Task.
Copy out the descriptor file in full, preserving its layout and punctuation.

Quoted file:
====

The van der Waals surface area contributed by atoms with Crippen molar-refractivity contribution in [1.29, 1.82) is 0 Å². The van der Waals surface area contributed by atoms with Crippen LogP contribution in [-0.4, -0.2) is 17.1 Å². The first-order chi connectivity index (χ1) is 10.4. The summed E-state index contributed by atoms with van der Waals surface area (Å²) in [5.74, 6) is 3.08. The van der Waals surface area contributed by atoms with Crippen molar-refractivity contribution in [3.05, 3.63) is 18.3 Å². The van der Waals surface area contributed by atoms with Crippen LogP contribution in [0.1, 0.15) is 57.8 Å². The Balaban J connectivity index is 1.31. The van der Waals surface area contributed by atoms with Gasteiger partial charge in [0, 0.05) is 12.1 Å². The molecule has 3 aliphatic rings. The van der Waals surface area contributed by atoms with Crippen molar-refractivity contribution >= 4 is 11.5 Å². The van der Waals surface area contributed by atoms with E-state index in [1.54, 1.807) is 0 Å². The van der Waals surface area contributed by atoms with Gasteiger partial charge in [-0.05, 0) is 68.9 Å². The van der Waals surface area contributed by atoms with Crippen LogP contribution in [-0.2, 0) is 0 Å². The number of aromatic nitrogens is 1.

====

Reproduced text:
The van der Waals surface area contributed by atoms with Crippen molar-refractivity contribution in [1.29, 1.82) is 0 Å². The van der Waals surface area contributed by atoms with Crippen LogP contribution in [-0.4, -0.2) is 17.1 Å². The first-order chi connectivity index (χ1) is 10.4. The summed E-state index contributed by atoms with van der Waals surface area (Å²) in [5.74, 6) is 3.08. The van der Waals surface area contributed by atoms with Crippen molar-refractivity contribution in [3.05, 3.63) is 18.3 Å². The van der Waals surface area contributed by atoms with Crippen LogP contribution in [0.1, 0.15) is 57.8 Å². The Balaban J connectivity index is 1.31. The van der Waals surface area contributed by atoms with Gasteiger partial charge in [0, 0.05) is 12.1 Å². The molecule has 3 aliphatic rings. The van der Waals surface area contributed by atoms with Crippen molar-refractivity contribution >= 4 is 11.5 Å². The van der Waals surface area contributed by atoms with E-state index in [1.54, 1.807) is 0 Å². The van der Waals surface area contributed by atoms with Gasteiger partial charge in [-0.05, 0) is 68.9 Å². The van der Waals surface area contributed by atoms with Crippen LogP contribution in [-0.2, 0) is 0 Å². The number of aromatic nitrogens is 1.